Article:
Ms Moosavi said she had backed Sen. Bernie Sanders before and while disappointed that he was not the Democratic nominee, she was convinced Mr Biden could help restore the middle class and gain more control the pandemic.
A health care worker, Ms Moosavi said she had lived in the United States for decades after leaving Iran. But she has family in Europe and if the president were re-elected she would move there.
Outside a polling center at nearby InChrist Community Church, Irwin Lehrhoff, 91, told me that in 2016 he voted for president in hopes of seeing “a businessman, not a politician ”at the White House. On Tuesday, however, he voted for Mr. Biden.
“It was just too many lies about Covid,” he says. “You can’t have a president you can’t trust.”
On the remainder of his ballot, Mr. Lehrhoff, a resident of Porter Ranch, said he was “pretty much following the Republican Party.”
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Votes are still counted in California, and will be for days. But with about 73% of the votes reported, some of the races were called, according to the Times tracker.
As with other states, Mitchell said mailed votes tended to skew Democrats, while in-person voters were more likely to be Republicans. But, as we’ve mentioned, many of the biggest debates the state has faced do not divide along clear partisan lines.
Here is where it stands:
Proposition 17, aimed at restoring the right to vote of those on parole for felony convictions, past.
Proposition 20, an effort to crack down on certain types of crime and roll back certain sentencing reforms, failed.
Proposition 21, which would have broadened the capacity of local governments to institute rent control, failed.
Proposition 22, the astronomically costly effort of companies in concert to evade new labor laws that would require them to treat workers as employees, past.
Proposition 23, an effort to demand more monitoring of dialysis clinics, failed.
The rest, including some key voting issues and crucial House races, were still too close to be called. We will know more about the significance of the results soon.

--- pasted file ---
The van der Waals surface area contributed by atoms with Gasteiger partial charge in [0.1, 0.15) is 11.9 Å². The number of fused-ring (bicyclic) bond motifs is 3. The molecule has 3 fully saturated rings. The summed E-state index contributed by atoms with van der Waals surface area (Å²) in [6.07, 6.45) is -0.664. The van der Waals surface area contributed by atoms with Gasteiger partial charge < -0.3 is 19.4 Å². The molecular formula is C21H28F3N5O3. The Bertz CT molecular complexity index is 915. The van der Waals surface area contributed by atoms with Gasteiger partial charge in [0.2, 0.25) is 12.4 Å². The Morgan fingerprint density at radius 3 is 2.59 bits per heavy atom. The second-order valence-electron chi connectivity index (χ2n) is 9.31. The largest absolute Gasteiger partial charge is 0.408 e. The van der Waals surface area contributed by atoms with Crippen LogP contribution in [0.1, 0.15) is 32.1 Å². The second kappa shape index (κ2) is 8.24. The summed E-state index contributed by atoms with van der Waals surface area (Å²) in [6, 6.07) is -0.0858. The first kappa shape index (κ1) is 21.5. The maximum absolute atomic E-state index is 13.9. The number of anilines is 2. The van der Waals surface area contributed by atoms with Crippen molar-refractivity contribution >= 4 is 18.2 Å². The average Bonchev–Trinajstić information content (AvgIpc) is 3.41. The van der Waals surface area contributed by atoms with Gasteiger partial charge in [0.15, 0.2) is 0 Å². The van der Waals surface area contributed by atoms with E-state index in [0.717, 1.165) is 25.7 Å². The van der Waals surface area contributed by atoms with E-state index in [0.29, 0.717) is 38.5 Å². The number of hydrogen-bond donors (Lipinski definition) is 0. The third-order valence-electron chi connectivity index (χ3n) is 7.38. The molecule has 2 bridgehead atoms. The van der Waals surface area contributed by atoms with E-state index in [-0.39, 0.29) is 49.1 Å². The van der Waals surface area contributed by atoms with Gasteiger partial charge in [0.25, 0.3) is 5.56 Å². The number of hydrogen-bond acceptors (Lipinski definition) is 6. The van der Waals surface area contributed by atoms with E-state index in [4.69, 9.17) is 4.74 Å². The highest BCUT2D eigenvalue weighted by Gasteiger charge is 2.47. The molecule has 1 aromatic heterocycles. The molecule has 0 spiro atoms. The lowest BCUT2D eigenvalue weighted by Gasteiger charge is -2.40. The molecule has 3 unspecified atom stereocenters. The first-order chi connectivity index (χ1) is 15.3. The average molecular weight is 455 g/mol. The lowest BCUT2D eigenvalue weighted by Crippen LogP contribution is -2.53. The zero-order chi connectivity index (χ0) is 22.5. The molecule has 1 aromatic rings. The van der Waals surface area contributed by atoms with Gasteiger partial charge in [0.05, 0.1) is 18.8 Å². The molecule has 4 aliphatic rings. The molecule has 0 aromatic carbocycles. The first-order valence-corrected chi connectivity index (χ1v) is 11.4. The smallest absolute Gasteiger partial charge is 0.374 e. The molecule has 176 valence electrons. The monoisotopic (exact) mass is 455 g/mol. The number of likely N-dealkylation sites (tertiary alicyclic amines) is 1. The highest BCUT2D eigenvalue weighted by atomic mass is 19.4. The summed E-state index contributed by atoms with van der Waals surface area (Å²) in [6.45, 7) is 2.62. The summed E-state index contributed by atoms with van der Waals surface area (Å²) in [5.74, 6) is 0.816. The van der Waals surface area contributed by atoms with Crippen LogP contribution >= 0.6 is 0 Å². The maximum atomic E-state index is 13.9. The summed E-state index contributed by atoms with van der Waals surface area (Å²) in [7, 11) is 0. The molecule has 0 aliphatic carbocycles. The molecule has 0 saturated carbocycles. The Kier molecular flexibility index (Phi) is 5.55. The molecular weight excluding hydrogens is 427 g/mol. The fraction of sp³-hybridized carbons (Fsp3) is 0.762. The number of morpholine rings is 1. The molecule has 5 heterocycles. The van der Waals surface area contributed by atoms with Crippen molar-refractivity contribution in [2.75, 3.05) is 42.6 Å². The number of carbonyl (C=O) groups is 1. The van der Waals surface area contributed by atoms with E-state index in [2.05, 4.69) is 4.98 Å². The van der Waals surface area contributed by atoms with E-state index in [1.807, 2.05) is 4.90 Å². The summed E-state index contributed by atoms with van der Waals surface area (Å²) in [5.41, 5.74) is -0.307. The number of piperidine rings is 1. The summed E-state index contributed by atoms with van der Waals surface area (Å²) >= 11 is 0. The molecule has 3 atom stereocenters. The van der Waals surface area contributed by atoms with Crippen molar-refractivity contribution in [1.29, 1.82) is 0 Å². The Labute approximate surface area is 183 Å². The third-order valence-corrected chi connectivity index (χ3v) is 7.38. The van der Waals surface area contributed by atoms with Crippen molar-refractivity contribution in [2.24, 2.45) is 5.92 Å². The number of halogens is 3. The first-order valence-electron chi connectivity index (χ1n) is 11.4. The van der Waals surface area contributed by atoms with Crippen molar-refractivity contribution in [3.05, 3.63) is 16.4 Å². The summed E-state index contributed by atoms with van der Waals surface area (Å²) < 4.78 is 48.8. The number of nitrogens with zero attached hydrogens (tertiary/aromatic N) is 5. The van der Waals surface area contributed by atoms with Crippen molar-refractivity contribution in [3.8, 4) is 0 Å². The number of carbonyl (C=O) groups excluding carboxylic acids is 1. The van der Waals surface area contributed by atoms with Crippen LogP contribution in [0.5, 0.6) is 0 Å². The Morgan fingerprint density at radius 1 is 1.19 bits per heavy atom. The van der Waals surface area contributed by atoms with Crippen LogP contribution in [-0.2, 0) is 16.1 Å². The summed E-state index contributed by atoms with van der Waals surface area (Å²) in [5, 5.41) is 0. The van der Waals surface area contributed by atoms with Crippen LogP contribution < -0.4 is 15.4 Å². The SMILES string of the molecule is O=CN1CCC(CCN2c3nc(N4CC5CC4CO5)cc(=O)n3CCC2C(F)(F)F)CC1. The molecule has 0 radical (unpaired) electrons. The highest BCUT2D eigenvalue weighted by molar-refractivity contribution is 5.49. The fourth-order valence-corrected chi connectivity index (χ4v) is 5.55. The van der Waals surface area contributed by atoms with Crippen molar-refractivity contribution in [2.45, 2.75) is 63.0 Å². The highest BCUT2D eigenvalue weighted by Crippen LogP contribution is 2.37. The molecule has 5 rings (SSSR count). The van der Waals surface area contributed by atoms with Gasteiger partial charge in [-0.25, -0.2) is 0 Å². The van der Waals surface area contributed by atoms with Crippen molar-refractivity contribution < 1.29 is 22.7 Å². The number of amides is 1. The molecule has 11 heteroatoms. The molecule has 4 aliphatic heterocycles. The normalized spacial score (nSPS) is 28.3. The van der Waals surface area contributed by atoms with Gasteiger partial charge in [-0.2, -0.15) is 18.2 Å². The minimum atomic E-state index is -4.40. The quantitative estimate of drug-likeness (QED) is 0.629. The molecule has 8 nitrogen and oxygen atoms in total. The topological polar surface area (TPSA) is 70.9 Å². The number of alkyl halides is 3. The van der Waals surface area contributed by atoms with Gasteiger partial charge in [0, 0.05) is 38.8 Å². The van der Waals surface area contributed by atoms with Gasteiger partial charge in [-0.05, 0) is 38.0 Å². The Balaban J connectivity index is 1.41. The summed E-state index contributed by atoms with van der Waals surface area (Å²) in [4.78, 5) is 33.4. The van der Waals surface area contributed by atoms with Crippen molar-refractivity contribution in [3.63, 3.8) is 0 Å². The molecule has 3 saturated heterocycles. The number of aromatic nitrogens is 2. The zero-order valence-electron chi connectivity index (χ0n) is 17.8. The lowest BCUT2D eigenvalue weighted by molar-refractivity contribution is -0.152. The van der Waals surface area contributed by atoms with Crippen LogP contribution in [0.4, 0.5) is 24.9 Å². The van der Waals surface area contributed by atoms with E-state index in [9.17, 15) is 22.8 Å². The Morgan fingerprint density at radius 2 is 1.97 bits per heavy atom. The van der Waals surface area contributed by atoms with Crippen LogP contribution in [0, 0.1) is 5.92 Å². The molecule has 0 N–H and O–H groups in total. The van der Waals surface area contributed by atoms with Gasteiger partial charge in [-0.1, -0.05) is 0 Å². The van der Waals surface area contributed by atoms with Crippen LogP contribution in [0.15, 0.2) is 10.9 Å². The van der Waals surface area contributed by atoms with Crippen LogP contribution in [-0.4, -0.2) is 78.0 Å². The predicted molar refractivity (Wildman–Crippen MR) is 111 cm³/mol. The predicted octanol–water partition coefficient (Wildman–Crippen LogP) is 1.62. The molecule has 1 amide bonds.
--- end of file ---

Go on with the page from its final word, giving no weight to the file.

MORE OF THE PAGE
In other electoral news:
President Trump brazenly and falsely declared that he won the election. But the ballots are still counted and compiled. here is a guide to what we can safely say we know and guide hour by hour to know when. [The New York Times]
And what would happen if the election results were challenged? The process of deciding on the presidential race has never been straightforward, but this year it is particularly unlikely to go smoothly. Here’s what to expect. [The New York Times]
If you voted in California, you have an “I voted” sticker. But listen, you might want another one. You probably want another one. My colleagues have created digital stickers that you can download. So have another sticker.
California Today goes live at 6:30 a.m. PT on weekdays. Tell us what you want to see: CAtoday@nytimes.com. Have you been forwarded this email? Sign up for California Today here and read each edition online here.
Jill Cowan grew up in Orange County, graduated from UC Berkeley, and has reported all over the state, including the Bay Area, Bakersfield and Los Angeles – but she always wants to see more. Follow us here or on Twitter.
California Today is edited by Julie Bloom, who grew up in Los Angeles and graduated from UC Berkeley.